Published On: Fri, May 18th, 2018

Establishment and media in Royal Wedding propaganda exercise

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The headline is actually from another piece, written in April 2011, that first appeared at the forerunner of this site. As we are on the eve of another procession by which the British are invited to consent to Government through veneration of its dignified part, as Bagehot explained all those years ago, something was necessary to demonstrate that nothing changes. The reader may well have first thought that, from the headline, he was about to read of how Henry had elevated an actress into another sort of theatre, but all one really needs to do is read one set of names for another, and a Royal Wedding is always the same story, and amounts to the same thing. Hence the re-presentation of an old bit of writing.

As it turns out, the body of this piece is a revisit to the summer of 2011, and the joining together of His Royal Gormlessness and Kate Middleton, sometimes referred to in these pages as the Duchess of See-thru-nightie, which is a statement, to be understood by long-time readers here, about the apparent price by which the British throne can be purchased.

This year there doesn’t seem to be the same great promotion of the “nationwide street party” as a way of generating a greater effect from the bread and circus through the immersion into, and the visceral participation in a “national celebration” by Joe Subject. It was quite the different matter in 2012 [the 60th anniversary of the accession of Queen Elizabeth II], for which the Middletons’ marriage was a warm-up. The Royal events of 2011 and then 2012, we can now see on hindsight, were intended by the British Government as a feel-good spectacular to numb the pinching pain and nagging irritation caused by being in a European Superstate ahead of an EU Referendum. It was an Olympics year, remember? Only the insanely gullible could now believe that that was a coincidence (remember that the July 7th bombing happened the very next day after London was announced as the host?) It was noticed, when looking back through all this material, that on Saturday, May 19th [2012] there was a military parade in Windsor for the Queen’s Jubilee. Six years later, the very same day sees another grand procession. There must be something astronomically significant about the date.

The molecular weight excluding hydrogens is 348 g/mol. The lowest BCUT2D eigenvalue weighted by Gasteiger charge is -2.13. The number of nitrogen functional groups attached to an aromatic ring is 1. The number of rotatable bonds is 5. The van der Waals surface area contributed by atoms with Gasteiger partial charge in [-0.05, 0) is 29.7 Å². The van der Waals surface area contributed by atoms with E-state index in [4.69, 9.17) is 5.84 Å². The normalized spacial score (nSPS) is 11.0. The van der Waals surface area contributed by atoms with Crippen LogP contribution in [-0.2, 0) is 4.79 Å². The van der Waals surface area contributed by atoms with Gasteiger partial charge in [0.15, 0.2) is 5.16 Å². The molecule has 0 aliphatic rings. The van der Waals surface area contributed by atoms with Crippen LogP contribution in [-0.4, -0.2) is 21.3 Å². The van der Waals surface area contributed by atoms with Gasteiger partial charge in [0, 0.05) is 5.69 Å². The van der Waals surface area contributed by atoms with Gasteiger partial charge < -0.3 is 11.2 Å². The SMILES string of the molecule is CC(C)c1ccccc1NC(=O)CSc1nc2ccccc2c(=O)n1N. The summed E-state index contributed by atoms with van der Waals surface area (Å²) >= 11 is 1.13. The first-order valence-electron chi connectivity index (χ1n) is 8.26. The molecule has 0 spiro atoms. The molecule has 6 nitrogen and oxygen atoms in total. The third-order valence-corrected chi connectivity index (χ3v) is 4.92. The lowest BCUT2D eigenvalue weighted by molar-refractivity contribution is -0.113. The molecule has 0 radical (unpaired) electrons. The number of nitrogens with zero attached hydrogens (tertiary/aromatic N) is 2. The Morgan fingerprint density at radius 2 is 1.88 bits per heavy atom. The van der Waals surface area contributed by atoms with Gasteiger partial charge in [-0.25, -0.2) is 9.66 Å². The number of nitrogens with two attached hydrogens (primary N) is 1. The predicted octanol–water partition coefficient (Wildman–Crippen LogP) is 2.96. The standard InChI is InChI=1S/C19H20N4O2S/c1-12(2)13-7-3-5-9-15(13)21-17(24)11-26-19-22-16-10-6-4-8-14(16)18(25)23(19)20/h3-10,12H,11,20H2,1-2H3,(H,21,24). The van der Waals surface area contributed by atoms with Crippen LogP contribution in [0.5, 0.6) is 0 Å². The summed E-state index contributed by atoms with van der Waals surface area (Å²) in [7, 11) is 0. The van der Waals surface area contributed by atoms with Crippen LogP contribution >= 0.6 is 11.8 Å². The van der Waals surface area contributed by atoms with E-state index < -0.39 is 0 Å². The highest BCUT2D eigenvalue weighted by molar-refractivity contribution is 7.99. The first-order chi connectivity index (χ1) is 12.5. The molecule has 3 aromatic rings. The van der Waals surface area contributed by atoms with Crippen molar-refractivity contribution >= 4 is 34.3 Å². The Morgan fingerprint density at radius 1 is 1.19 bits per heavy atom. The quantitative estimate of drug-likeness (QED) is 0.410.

In the author’s town, the most high profile street party (a road in the city centre will be closed) also seems to be taking place in an area where, on the surface, people voted to stay in the EU in the referendum of 2016. Now, the first impulse one gets is to think that this type of folk is confused – but they aren’t. It makes perfect sense that they would lead the way in the deep deception involved in equating the Monarchy with expressions of British identity. At a future time, there will be more on the deal between General Monck of the Parliamentary Army and the City of London ahead of the Restoration of the Crown, and the loss of the Commonwealth, which could have served as a pool for welfare distribution without recourse to taxation. Instead, the Corporation, for whom the Queen is the front, reaps all the rewards, and more besides.

The very basic criminality of the people, who get cheered from the pavements as they ride around London (or Windsor) in golden carriages in special processions designed to encourage re-submission to the fraud, is something that the British are somehow just not able to grasp. There needs to be exposure, not adulation. At FBEL, over the years, we have tried to do our part. Please peruse the articles shown immediately below – the ones about the Queen and the EU subsidies and wind farm scam remind that there is no empathy at Buckingham Palace for Brexit, and the Monarch is not the patriot’s friend; we’ll be revisiting the issue soon to get up to date. The promised archive article starts underneath the list.

The Monarchy: Conspiring with the EU against the British? (link)
Corporate-sponsored royal couple on tax-revenue funded US trip swap down-at-heel Anglesey for “cash-for-access” lifestyle (link)
Profligate, anti-British, dangerous nincompoop watch (link)
Renewables Obligation: a conspiracy to steal by British Government criminals (link)
All in it together? Prince Philip denounces competitors’ wind farms, then MPs act to increase the Royal bonanza derived from Charles’ much-loved EU Green Energy diktats (link)
Queen’s Jubilee: a massive psychological operation (link)

Establishment and media in Royal Wedding propaganda exercise

While a national polling company was reporting that over 50% of Britons would watch the Royal Wedding, large numbers of respondents to regional online newspaper polls on the day before the event were signalling that they had no interest in the occasion whatsoever. In that light, the MSM seemed to be engaged in a grand effort to shape the perception of Britons to make them believe that interest in the marriage of William (Battenburg-)Saxe-Coburg-Gotha and Kate Middleton was some kind of irresistible phenomenon.